Estimated revenue based on RVU analysis of all billed CT or US guided procedures and interpreted diagnostic exams over 4 weeks (20 work days) for one participating fellow yielded $29,254 of estimated revenue. Based on our normal 8 hour work day this yields approximately $1463/day or $3.05/minute of fellow time. Using our estimated revenue of $3.05/minute of clinical time and average consult time of 10.4 (for CT) and 7.1 (for US) minutes yields an estimated “cost” of $31.72 and $21.66 respectively per exam.
In radiology, the degree of direct patient contact is extremely variable depending on the type of exam that is being completed, degree of involvement of the interpreting or operating radiologist and the geographic region of practice . Restructuring the method of delivering results to patients offers an area of possible enhancement within the daily practice of radiology. The augmentation of value of a radiologist through direct patient communication may also hold great potential . In addition, a blended practice pattern of establishing patient relationships via direct result communication and imaging review may help alter patient behavior [22, 23]. Arguments for increased interaction with patients and direct communication have ranged from patients’ desire to hear results after exams, legal and ethical responsibility, and increasing promotion of the field of radiology and its role in healthcare [5-7, 9, 18]. Direct communication of results by radiologists may also result in improved patient care by closing the communication loop [6, 7, 19, 24]. Prior work analyzing a novel direct electronic communication with referring physicians regarding important, but non urgent findings, encountered during exam interpretation displayed 15.4% of these notifications went unread . In addition, increased direct communication may also help improve public awareness of radiologists. Our data showed only 56% of patients recognized a radiologist as a physician who interprets imaging exams. This is similar to prior survey work conducted by the American College of Radiology in 2008 which showed only 48% of respondents knew that a radiologist was a licensed physician who interprets results of imaging tests .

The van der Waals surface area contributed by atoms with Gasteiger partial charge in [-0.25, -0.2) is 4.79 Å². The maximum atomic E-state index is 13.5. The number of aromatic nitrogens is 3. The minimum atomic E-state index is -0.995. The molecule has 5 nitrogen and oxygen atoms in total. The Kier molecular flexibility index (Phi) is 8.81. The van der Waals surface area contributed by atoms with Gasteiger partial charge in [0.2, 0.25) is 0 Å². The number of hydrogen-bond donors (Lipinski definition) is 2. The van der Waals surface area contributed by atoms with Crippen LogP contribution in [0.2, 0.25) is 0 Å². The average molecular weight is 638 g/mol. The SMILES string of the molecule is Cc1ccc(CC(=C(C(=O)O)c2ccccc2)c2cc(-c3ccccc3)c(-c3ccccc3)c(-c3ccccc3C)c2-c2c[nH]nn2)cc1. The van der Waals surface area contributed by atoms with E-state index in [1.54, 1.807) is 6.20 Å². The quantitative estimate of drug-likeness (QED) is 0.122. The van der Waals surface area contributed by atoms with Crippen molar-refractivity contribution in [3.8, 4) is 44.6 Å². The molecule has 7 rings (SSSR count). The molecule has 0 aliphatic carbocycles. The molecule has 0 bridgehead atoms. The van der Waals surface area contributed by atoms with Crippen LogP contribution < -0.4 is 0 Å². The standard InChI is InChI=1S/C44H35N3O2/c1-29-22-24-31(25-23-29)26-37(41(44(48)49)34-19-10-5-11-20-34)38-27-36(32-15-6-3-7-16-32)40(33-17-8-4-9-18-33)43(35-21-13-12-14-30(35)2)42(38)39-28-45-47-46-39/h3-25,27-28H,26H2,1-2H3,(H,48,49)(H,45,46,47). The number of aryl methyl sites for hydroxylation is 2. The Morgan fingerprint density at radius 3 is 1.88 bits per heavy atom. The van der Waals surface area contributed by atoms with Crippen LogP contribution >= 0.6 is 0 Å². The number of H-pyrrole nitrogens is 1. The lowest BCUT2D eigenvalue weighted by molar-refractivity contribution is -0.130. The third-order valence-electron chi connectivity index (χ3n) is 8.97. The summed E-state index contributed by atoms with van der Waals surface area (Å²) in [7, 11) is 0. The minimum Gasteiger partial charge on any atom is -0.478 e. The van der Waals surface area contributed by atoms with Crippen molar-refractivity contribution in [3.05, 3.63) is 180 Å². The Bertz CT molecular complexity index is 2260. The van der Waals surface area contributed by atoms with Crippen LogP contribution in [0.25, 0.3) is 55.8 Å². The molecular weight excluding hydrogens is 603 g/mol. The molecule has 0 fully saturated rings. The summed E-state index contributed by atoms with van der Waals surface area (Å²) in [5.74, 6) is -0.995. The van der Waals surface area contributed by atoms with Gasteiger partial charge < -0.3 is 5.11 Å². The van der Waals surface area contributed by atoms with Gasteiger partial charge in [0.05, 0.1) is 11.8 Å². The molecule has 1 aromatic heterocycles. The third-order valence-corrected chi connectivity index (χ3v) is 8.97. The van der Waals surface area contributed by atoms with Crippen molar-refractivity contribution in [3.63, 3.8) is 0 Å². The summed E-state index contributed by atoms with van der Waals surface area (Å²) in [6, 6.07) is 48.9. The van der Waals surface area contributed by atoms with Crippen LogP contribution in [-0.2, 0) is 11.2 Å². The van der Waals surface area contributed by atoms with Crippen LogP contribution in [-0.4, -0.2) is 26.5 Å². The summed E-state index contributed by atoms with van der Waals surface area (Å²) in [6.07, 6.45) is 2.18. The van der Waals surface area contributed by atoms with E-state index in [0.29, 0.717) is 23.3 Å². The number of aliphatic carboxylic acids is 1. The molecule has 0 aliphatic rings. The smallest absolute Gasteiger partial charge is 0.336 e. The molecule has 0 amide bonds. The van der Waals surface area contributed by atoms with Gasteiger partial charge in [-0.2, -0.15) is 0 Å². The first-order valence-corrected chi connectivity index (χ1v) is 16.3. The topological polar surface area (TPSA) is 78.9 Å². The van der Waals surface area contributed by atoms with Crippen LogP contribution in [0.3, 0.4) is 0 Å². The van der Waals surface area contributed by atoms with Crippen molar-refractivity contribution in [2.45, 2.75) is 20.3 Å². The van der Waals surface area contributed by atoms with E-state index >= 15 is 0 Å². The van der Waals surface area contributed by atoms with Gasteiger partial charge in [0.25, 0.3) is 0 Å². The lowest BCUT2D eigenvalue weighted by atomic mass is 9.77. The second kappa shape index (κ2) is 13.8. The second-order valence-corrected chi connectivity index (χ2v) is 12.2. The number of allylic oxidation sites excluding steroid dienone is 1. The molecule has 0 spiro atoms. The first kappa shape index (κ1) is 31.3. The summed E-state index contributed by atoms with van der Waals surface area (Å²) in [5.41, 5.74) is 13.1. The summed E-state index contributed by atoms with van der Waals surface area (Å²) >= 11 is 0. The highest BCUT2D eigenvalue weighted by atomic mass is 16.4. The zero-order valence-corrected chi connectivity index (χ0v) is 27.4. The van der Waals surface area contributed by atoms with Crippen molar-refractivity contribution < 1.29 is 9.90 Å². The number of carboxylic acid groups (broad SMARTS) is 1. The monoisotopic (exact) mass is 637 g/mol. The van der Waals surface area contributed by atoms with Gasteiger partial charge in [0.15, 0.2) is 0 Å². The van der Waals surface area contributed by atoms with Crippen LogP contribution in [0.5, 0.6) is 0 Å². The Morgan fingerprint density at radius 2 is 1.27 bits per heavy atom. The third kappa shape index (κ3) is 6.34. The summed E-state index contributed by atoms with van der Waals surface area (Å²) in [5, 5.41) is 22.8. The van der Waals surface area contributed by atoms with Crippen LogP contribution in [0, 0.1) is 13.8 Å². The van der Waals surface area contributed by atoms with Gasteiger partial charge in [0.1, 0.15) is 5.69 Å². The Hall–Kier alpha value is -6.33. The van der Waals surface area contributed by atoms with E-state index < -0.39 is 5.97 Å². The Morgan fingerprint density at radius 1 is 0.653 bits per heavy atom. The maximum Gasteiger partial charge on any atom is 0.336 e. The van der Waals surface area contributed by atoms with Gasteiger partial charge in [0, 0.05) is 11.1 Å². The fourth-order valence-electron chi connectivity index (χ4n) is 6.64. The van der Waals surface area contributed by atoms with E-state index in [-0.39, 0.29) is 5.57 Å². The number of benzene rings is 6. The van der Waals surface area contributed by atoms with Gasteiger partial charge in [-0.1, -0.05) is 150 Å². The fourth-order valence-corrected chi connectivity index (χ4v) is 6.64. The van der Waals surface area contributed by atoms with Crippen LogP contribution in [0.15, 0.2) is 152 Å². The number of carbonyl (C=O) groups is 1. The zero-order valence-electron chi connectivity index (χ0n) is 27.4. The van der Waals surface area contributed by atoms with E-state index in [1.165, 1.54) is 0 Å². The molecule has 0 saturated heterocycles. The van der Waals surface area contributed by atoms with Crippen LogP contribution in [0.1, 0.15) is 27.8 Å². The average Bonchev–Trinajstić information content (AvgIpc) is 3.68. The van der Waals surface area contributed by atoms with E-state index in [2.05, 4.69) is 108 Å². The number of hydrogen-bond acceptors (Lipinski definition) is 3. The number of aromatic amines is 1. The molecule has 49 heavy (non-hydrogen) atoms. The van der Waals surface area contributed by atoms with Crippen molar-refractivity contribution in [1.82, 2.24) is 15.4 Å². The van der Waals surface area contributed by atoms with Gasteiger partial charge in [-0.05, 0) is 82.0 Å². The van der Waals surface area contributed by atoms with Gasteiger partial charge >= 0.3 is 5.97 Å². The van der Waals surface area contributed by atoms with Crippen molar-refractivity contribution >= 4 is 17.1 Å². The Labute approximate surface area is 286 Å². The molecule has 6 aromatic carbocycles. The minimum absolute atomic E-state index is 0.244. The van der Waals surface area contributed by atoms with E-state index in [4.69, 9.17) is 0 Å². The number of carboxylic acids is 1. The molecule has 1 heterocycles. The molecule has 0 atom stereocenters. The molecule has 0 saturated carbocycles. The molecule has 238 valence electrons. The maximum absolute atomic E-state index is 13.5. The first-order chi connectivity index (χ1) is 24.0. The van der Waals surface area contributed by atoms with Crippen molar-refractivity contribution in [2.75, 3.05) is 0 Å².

Many opposed to direct communication of results have raised several important points ranging from increased legal liability, possible harm by communicating results without full patient history/results, lack of an established relationship with the patient, lack of time due to high clinical volume (especially in private practice environment), creating increased work for referring physicians, and discomfort when communicating bad news such as a new diagnosis of malignancy [4, 6, 7, 10, 13, 25]. A survey conducted in 1992 showed that as results become more complex or severe, there was a decrease in both the radiologist’s desire and referring physician’s acceptance of result disclosure by the radiologist .
The preferences of patients receiving care in the United States have been investigated in prior survey studies and displayed preference for direct disclosure of results by the interpreting radiologist both within and outside of mammography[1, 4, 14, 17]. Our study differs from prior work with 91% of our patients expressing preference to hear results from both the radiologist and ordering provider after completing our consultation session. This is much higher than a recent survey only study where 14% of patients chose this method for normal results and 27% for abnormal results . Our data also showed a much higher acceptance (99%) of hearing both normal and abnormal results from the interpreting radiologist after the consultation session. This discrepancy likely relates to a more uniform acceptance once patients meet the radiologist and review the results/exam in person as done in our study.